Bocchi the Rock! is now streaming on Crunchyroll.
In a season full of heavy hitters, spectacular conclusions, big sequels, anticipated blockbuster adaptations, and more, a little show about adorable girls doing adorable things enters the ring to blow the competition out of the water with a thematically rich, hilarious, heartfelt, and visually splendid first season. This is Bocchi the Rock! and Bocchi is here to, well, rock your world — if only she can avoid passing out and dissolving into dust in the process.
We follow Hitori Gotoh, a gloomy and shy high schooler with crippling social anxiety and a single desire: to muster the courage to talk to her classmates and become popular — or at least get a couple of friends. Learning that many big bands started out as a group of high schoolers hanging out, Gotoh — also known as Bocchi (literally “always alone”) — borrows a guitar from her dad to try and start a band with fellow classmates. The problem is that even after becoming quite good at playing guitar, and even after her guitar-playing videos gather an online following, Bocchi still isn’t able to talk to anyone at school, let alone ask them to join her band. That is until she runs into a girl from another school who asks Bocchi to join her band instead.
In many ways, it’s a spiritual successor to K-On!, a music anime that’s really more about a group of girls becoming friends. But Bocchi the Rock! hides a few aces up its anxiety-ridden sleeve. For one, it is poignant in its exploration of anxiety but without being overtly bleak or cruel towards Bocchi. It portrays the never-ending struggle she goes through – the cringe efforts she does to try and overcome her anxiety – all with enormous empathy towards the character in a way that doesn’t make fun of her but understands that her struggles are relatable.
It’s clearly made by people familiar with or at least empathetic towards social anxiety, and they know how to mine Bocchi for cringe comedy without making light of its main character in the way Komi-san Can’t Communicate does. A lot of the jokes come through via the animation. Studio CloverWorks almost redeems itself from the fiasco that was The Promised Neverland Season 2 by giving us one of the most experimental seasons of anime, a show full of genre and even medium parodies without feeling like pastiche a la Pop Team Epic.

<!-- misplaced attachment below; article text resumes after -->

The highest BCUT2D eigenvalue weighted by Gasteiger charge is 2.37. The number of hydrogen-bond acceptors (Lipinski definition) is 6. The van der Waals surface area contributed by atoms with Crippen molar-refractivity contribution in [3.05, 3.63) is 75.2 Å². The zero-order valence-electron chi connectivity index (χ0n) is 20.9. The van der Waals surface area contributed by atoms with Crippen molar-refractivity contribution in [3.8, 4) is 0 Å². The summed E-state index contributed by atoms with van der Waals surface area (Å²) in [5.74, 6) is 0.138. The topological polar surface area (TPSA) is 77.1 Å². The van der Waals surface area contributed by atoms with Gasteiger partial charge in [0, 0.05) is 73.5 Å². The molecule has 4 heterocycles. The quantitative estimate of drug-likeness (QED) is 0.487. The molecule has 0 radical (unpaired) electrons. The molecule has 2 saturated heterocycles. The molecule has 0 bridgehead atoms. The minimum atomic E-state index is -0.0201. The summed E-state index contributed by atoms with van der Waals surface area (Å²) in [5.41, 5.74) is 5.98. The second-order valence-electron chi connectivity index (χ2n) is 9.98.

From claymation, paper-cutouts, zoetrope, and even live-action footage – and with comedic references to all kinds of anime from Neon Genesis Evangelion to Ashita no Joe and Dragon Ball Z – Bocchi the Rock! is one of the funniest and most imaginative comedies of the season. Watching Bocchi’s many, many, many hilarious facial expressions for when her dissociative anxiety episodes are triggered is one of the show’s biggest joys, with plenty of fantastic visual gags of Bocchi turning into kaiju, slugs, radioactive dust, and more.
Granted, it’s still a musical show, and thankfully Bocchi the Rock! has not only great songs, but it knows how to deliver excellent musical performances. The first time the full Kessoku Band performs live, it starts out as a disaster, and the show conveys the off-timing and the lack of rhythm and confidence through the animation, even using the frame rate to reflect the state of mind of the characters and how they slowly gain confidence in their skills.
At the same time, the show is reminiscent of Keep Your Hands Off Eizouken! in the way it explores the nitty-gritty of the industry and the economical pains that go into making art. There’s the booking of shows, the audition process, facing indifferent and disinterested crowds, writers’ block, and even just the financial issue of having to cover your own ticket quota. While most of Bocchi the Rock! is about the titular character gradually facing her anxieties, it is also looking forward to her dreamed future as a rock star, and the show is cleverly illustrating that an artist’s life isn’t made of roses.
Bocchi the Rock! may not boast dynamic fight scenes or a hugely popular source material, yet its charm, imaginative animation, and endearing and lovable characters are enough for the show to stand toe to toe with the best anime of the year.